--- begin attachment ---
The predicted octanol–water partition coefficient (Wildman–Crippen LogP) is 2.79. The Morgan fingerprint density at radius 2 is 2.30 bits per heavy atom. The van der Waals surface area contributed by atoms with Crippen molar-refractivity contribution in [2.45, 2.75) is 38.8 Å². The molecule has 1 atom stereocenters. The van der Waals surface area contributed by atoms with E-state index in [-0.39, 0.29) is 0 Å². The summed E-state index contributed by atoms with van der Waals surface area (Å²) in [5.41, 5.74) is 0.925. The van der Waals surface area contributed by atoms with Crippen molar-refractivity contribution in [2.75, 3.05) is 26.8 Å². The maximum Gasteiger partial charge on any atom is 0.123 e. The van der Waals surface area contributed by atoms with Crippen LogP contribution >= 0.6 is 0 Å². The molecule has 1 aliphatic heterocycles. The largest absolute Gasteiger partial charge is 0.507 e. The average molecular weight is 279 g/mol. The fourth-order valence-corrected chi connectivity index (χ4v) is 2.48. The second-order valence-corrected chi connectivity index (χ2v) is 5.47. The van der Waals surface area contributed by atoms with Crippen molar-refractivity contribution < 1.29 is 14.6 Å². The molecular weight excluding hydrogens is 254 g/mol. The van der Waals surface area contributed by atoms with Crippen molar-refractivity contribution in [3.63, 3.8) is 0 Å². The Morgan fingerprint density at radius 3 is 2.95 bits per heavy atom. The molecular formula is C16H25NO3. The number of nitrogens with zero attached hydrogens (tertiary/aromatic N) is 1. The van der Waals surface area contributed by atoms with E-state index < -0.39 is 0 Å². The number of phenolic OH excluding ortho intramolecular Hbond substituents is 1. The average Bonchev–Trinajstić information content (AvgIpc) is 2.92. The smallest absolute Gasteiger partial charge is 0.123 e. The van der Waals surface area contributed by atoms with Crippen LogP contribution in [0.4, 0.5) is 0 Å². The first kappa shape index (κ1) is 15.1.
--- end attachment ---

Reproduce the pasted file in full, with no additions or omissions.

The predicted octanol–water partition coefficient (Wildman–Crippen LogP) is 2.79. The Morgan fingerprint density at radius 2 is 2.30 bits per heavy atom. The van der Waals surface area contributed by atoms with Crippen molar-refractivity contribution in [2.45, 2.75) is 38.8 Å². The molecule has 1 atom stereocenters. The van der Waals surface area contributed by atoms with E-state index in [-0.39, 0.29) is 0 Å². The summed E-state index contributed by atoms with van der Waals surface area (Å²) in [5.41, 5.74) is 0.925. The van der Waals surface area contributed by atoms with Crippen molar-refractivity contribution in [2.75, 3.05) is 26.8 Å². The maximum Gasteiger partial charge on any atom is 0.123 e. The van der Waals surface area contributed by atoms with Crippen LogP contribution >= 0.6 is 0 Å². The molecule has 1 aliphatic heterocycles. The largest absolute Gasteiger partial charge is 0.507 e. The average molecular weight is 279 g/mol. The fourth-order valence-corrected chi connectivity index (χ4v) is 2.48. The second-order valence-corrected chi connectivity index (χ2v) is 5.47. The van der Waals surface area contributed by atoms with Crippen molar-refractivity contribution < 1.29 is 14.6 Å². The molecular weight excluding hydrogens is 254 g/mol. The van der Waals surface area contributed by atoms with Crippen molar-refractivity contribution in [3.63, 3.8) is 0 Å². The Morgan fingerprint density at radius 3 is 2.95 bits per heavy atom. The molecular formula is C16H25NO3. The number of nitrogens with zero attached hydrogens (tertiary/aromatic N) is 1. The van der Waals surface area contributed by atoms with E-state index < -0.39 is 0 Å². The number of phenolic OH excluding ortho intramolecular Hbond substituents is 1. The average Bonchev–Trinajstić information content (AvgIpc) is 2.92. The smallest absolute Gasteiger partial charge is 0.123 e. The van der Waals surface area contributed by atoms with Crippen LogP contribution in [0.4, 0.5) is 0 Å². The first kappa shape index (κ1) is 15.1.